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Egyptian president defies military, protesters

CAIRO -- With the clock ticking, Egypt's embattled president said last night he will not step down as demanded by millions of protesters, vowing to protect his "constitutional legitimacy" with his life.

In a live speech on state television, Islamist President Mohammed Morsi accused loyalists of his predecessor, Hosni Mubarak, of riding the current wave of protests to topple his regime.

"There is no substitute for legitimacy," said Morsi, who has received an ultimatum from the military to work out his differences with the opposition by Wednesday or it will intervene to oversee the implementation of its own political road map.

Morsi's defiance sets up a major confrontation between his supporters and Egyptians angry over what they see as his efforts to impose control by his Muslim Brotherhood. The protesters are angry, too, about his failure to introduce reforms, more than two years after the revolution that ousted Mubarak.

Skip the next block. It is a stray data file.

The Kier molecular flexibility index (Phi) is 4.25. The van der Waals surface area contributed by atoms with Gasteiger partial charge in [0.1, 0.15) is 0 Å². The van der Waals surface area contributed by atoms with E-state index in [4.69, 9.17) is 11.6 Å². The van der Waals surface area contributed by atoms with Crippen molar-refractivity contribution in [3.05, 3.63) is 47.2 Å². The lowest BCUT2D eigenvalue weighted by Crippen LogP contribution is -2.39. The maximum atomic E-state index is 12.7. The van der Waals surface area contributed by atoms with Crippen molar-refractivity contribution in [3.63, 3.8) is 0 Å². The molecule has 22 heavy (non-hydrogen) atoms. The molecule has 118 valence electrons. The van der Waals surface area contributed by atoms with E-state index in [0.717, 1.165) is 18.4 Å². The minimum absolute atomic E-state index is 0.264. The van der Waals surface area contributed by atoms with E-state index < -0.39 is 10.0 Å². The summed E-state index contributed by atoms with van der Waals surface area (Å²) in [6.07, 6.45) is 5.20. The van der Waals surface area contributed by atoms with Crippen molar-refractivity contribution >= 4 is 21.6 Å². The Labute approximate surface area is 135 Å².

In Washington, fearing a political-military implosion that could throw its most important Arab ally into chaos, the Obama administration has abandoned its hands-off approach. The United States delivered pointed warnings to Morsi, the protesters and the powerful Egyptian military.

U.S. officials said yesterday they are urging Morsi to take immediate steps to address opposition grievances, telling the protesters to remain peaceful and reminding the army that a coup could have consequences for the huge military aid package it receives.

With tensions high, at least seven people were killed in clashes between Morsi's supporters and opponents in Cairo, according to hospital and security officials. The violence raised the overall death toll to 23 since Sunday, when a mass protest was held to mark the anniversary of Morsi's inauguration.

Protesters turned yesterday to a new target, massing a giant crowd outside Cairo's Qasr el-Qobba presidential palace, where Morsi has been working in recent days in addition to filling wide avenues outside another palace, central Tahrir Square and main squares in cities nationwide.

Morsi's supporters also increased their presence in the streets, after his Muslim Brotherhood and hard-line Islamist leaders called them out to defend what they say is the legitimacy of the country's first freely elected president.

The president's Islamist backers have stepped up warnings that it will take bloodshed to dislodge him, saying they would rather die fighting a military takeover than accept Morsi's ouster just a year after the country's first free election.

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